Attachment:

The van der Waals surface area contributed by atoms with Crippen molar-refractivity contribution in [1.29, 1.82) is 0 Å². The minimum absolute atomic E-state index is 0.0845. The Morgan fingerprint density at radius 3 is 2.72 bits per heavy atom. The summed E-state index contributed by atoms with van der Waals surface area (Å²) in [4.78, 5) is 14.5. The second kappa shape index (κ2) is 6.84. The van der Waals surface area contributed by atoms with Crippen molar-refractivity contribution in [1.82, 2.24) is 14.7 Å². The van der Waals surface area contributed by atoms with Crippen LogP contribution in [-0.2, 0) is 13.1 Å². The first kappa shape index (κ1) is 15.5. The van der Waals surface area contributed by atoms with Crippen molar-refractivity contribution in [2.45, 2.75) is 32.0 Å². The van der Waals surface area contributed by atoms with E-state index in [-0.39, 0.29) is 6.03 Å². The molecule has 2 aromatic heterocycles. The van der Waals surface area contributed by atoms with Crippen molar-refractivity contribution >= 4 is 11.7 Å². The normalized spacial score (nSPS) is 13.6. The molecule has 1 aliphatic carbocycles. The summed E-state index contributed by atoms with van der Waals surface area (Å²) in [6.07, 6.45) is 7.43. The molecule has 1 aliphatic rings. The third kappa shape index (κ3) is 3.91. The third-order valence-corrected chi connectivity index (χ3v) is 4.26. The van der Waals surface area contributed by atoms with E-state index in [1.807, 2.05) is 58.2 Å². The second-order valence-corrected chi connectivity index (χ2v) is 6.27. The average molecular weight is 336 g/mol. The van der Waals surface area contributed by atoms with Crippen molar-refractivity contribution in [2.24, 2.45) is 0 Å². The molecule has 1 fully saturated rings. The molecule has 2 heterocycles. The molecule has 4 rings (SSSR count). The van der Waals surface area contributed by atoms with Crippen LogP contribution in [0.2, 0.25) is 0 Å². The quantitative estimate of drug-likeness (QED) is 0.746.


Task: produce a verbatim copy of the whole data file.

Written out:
The van der Waals surface area contributed by atoms with Crippen molar-refractivity contribution in [1.29, 1.82) is 0 Å². The minimum absolute atomic E-state index is 0.0845. The Morgan fingerprint density at radius 3 is 2.72 bits per heavy atom. The summed E-state index contributed by atoms with van der Waals surface area (Å²) in [4.78, 5) is 14.5. The second kappa shape index (κ2) is 6.84. The van der Waals surface area contributed by atoms with Crippen molar-refractivity contribution in [1.82, 2.24) is 14.7 Å². The van der Waals surface area contributed by atoms with Crippen LogP contribution in [-0.2, 0) is 13.1 Å². The first kappa shape index (κ1) is 15.5. The van der Waals surface area contributed by atoms with Crippen molar-refractivity contribution in [2.45, 2.75) is 32.0 Å². The van der Waals surface area contributed by atoms with E-state index in [-0.39, 0.29) is 6.03 Å². The molecule has 2 aromatic heterocycles. The van der Waals surface area contributed by atoms with Crippen molar-refractivity contribution >= 4 is 11.7 Å². The normalized spacial score (nSPS) is 13.6. The molecule has 1 aliphatic carbocycles. The summed E-state index contributed by atoms with van der Waals surface area (Å²) in [6.07, 6.45) is 7.43. The molecule has 1 aliphatic rings. The third kappa shape index (κ3) is 3.91. The third-order valence-corrected chi connectivity index (χ3v) is 4.26. The van der Waals surface area contributed by atoms with E-state index in [1.807, 2.05) is 58.2 Å². The second-order valence-corrected chi connectivity index (χ2v) is 6.27. The average molecular weight is 336 g/mol. The van der Waals surface area contributed by atoms with Crippen molar-refractivity contribution in [2.24, 2.45) is 0 Å². The molecule has 1 fully saturated rings. The molecule has 2 heterocycles. The molecule has 4 rings (SSSR count). The van der Waals surface area contributed by atoms with Crippen LogP contribution in [0.2, 0.25) is 0 Å². The quantitative estimate of drug-likeness (QED) is 0.746.